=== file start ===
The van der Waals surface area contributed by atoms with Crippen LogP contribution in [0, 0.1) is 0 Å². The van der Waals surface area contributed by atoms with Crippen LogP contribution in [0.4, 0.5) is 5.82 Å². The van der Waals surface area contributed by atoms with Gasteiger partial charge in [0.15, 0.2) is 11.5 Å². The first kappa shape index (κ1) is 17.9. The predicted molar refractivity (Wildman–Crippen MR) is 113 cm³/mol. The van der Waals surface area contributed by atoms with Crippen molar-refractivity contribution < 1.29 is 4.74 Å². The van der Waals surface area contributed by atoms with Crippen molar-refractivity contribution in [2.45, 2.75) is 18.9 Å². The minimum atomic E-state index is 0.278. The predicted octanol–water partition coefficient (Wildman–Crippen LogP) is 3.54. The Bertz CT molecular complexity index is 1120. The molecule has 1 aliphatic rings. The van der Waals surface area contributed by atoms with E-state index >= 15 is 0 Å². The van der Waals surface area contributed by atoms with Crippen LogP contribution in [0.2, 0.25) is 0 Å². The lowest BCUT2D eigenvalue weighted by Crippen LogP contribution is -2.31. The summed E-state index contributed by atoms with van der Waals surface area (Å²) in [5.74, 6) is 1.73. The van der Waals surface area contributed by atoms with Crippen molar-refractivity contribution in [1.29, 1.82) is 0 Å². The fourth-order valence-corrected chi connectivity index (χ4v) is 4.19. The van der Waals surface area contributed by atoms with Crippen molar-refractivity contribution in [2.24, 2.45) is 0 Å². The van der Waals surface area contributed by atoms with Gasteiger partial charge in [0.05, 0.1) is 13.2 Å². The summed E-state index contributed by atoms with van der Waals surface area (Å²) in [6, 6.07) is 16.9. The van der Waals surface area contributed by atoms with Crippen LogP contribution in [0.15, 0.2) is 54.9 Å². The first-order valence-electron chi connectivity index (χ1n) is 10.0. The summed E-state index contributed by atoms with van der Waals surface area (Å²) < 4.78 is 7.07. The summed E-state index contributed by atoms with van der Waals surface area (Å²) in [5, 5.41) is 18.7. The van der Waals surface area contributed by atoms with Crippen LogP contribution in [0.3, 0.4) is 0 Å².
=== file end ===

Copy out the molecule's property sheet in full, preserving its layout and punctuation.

The van der Waals surface area contributed by atoms with Crippen LogP contribution in [0, 0.1) is 0 Å². The van der Waals surface area contributed by atoms with Crippen LogP contribution in [0.4, 0.5) is 5.82 Å². The van der Waals surface area contributed by atoms with Gasteiger partial charge in [0.15, 0.2) is 11.5 Å². The first kappa shape index (κ1) is 17.9. The predicted molar refractivity (Wildman–Crippen MR) is 113 cm³/mol. The van der Waals surface area contributed by atoms with Crippen molar-refractivity contribution < 1.29 is 4.74 Å². The van der Waals surface area contributed by atoms with Crippen molar-refractivity contribution in [2.45, 2.75) is 18.9 Å². The minimum atomic E-state index is 0.278. The predicted octanol–water partition coefficient (Wildman–Crippen LogP) is 3.54. The Bertz CT molecular complexity index is 1120. The molecule has 1 aliphatic rings. The van der Waals surface area contributed by atoms with E-state index >= 15 is 0 Å². The van der Waals surface area contributed by atoms with Crippen LogP contribution in [0.2, 0.25) is 0 Å². The lowest BCUT2D eigenvalue weighted by Crippen LogP contribution is -2.31. The summed E-state index contributed by atoms with van der Waals surface area (Å²) in [5.74, 6) is 1.73. The van der Waals surface area contributed by atoms with Crippen molar-refractivity contribution in [1.29, 1.82) is 0 Å². The fourth-order valence-corrected chi connectivity index (χ4v) is 4.19. The van der Waals surface area contributed by atoms with Crippen molar-refractivity contribution in [2.24, 2.45) is 0 Å². The van der Waals surface area contributed by atoms with Gasteiger partial charge in [0.05, 0.1) is 13.2 Å². The summed E-state index contributed by atoms with van der Waals surface area (Å²) in [6, 6.07) is 16.9. The van der Waals surface area contributed by atoms with Crippen LogP contribution in [0.15, 0.2) is 54.9 Å². The first-order valence-electron chi connectivity index (χ1n) is 10.0. The summed E-state index contributed by atoms with van der Waals surface area (Å²) < 4.78 is 7.07. The summed E-state index contributed by atoms with van der Waals surface area (Å²) in [5, 5.41) is 18.7. The van der Waals surface area contributed by atoms with Crippen LogP contribution in [0.3, 0.4) is 0 Å².